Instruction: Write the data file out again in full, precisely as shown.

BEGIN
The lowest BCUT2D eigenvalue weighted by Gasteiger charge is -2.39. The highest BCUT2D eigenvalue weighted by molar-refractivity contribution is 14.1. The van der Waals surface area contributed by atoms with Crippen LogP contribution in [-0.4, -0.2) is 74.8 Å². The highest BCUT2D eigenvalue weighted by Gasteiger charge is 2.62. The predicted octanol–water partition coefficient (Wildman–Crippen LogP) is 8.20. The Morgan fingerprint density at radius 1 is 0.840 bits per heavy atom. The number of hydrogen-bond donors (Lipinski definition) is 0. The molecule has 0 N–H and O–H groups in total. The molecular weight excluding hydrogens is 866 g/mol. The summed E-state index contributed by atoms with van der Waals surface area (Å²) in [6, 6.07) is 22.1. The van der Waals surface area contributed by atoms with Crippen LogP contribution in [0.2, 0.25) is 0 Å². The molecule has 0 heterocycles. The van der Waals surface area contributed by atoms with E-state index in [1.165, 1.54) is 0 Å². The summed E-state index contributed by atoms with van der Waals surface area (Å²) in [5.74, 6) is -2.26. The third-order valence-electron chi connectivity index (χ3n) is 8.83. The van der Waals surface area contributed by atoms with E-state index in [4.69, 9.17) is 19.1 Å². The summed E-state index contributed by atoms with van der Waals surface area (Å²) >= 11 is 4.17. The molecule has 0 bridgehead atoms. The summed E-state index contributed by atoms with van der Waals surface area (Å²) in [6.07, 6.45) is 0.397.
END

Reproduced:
The lowest BCUT2D eigenvalue weighted by Gasteiger charge is -2.39. The highest BCUT2D eigenvalue weighted by molar-refractivity contribution is 14.1. The van der Waals surface area contributed by atoms with Crippen LogP contribution in [-0.4, -0.2) is 74.8 Å². The highest BCUT2D eigenvalue weighted by Gasteiger charge is 2.62. The predicted octanol–water partition coefficient (Wildman–Crippen LogP) is 8.20. The Morgan fingerprint density at radius 1 is 0.840 bits per heavy atom. The number of hydrogen-bond donors (Lipinski definition) is 0. The molecule has 0 N–H and O–H groups in total. The molecular weight excluding hydrogens is 866 g/mol. The summed E-state index contributed by atoms with van der Waals surface area (Å²) in [6, 6.07) is 22.1. The van der Waals surface area contributed by atoms with Crippen LogP contribution in [0.2, 0.25) is 0 Å². The molecule has 0 heterocycles. The van der Waals surface area contributed by atoms with E-state index in [1.165, 1.54) is 0 Å². The summed E-state index contributed by atoms with van der Waals surface area (Å²) in [5.74, 6) is -2.26. The third-order valence-electron chi connectivity index (χ3n) is 8.83. The van der Waals surface area contributed by atoms with E-state index in [4.69, 9.17) is 19.1 Å². The summed E-state index contributed by atoms with van der Waals surface area (Å²) >= 11 is 4.17. The molecule has 0 bridgehead atoms. The summed E-state index contributed by atoms with van der Waals surface area (Å²) in [6.07, 6.45) is 0.397.